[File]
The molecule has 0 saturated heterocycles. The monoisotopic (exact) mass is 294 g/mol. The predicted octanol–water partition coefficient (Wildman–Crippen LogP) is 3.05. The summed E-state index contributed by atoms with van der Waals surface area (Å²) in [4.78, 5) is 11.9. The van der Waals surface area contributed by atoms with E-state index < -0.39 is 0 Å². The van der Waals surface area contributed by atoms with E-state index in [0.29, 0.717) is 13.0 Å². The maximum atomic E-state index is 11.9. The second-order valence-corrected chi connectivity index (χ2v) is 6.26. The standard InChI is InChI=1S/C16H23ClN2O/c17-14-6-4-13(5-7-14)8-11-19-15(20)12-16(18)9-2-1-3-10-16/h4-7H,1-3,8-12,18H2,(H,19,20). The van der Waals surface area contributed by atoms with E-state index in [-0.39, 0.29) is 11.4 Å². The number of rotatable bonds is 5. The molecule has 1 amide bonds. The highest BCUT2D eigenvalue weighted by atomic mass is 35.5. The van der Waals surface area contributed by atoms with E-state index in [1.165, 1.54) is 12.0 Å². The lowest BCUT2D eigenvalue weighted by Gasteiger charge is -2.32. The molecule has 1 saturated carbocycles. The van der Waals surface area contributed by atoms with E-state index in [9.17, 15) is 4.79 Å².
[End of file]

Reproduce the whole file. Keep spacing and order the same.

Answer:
The molecule has 0 saturated heterocycles. The monoisotopic (exact) mass is 294 g/mol. The predicted octanol–water partition coefficient (Wildman–Crippen LogP) is 3.05. The summed E-state index contributed by atoms with van der Waals surface area (Å²) in [4.78, 5) is 11.9. The van der Waals surface area contributed by atoms with E-state index < -0.39 is 0 Å². The van der Waals surface area contributed by atoms with E-state index in [0.29, 0.717) is 13.0 Å². The maximum atomic E-state index is 11.9. The second-order valence-corrected chi connectivity index (χ2v) is 6.26. The standard InChI is InChI=1S/C16H23ClN2O/c17-14-6-4-13(5-7-14)8-11-19-15(20)12-16(18)9-2-1-3-10-16/h4-7H,1-3,8-12,18H2,(H,19,20). The van der Waals surface area contributed by atoms with E-state index in [-0.39, 0.29) is 11.4 Å². The number of rotatable bonds is 5. The molecule has 1 amide bonds. The highest BCUT2D eigenvalue weighted by atomic mass is 35.5. The van der Waals surface area contributed by atoms with E-state index in [1.165, 1.54) is 12.0 Å². The lowest BCUT2D eigenvalue weighted by Gasteiger charge is -2.32. The molecule has 1 saturated carbocycles. The van der Waals surface area contributed by atoms with E-state index in [9.17, 15) is 4.79 Å².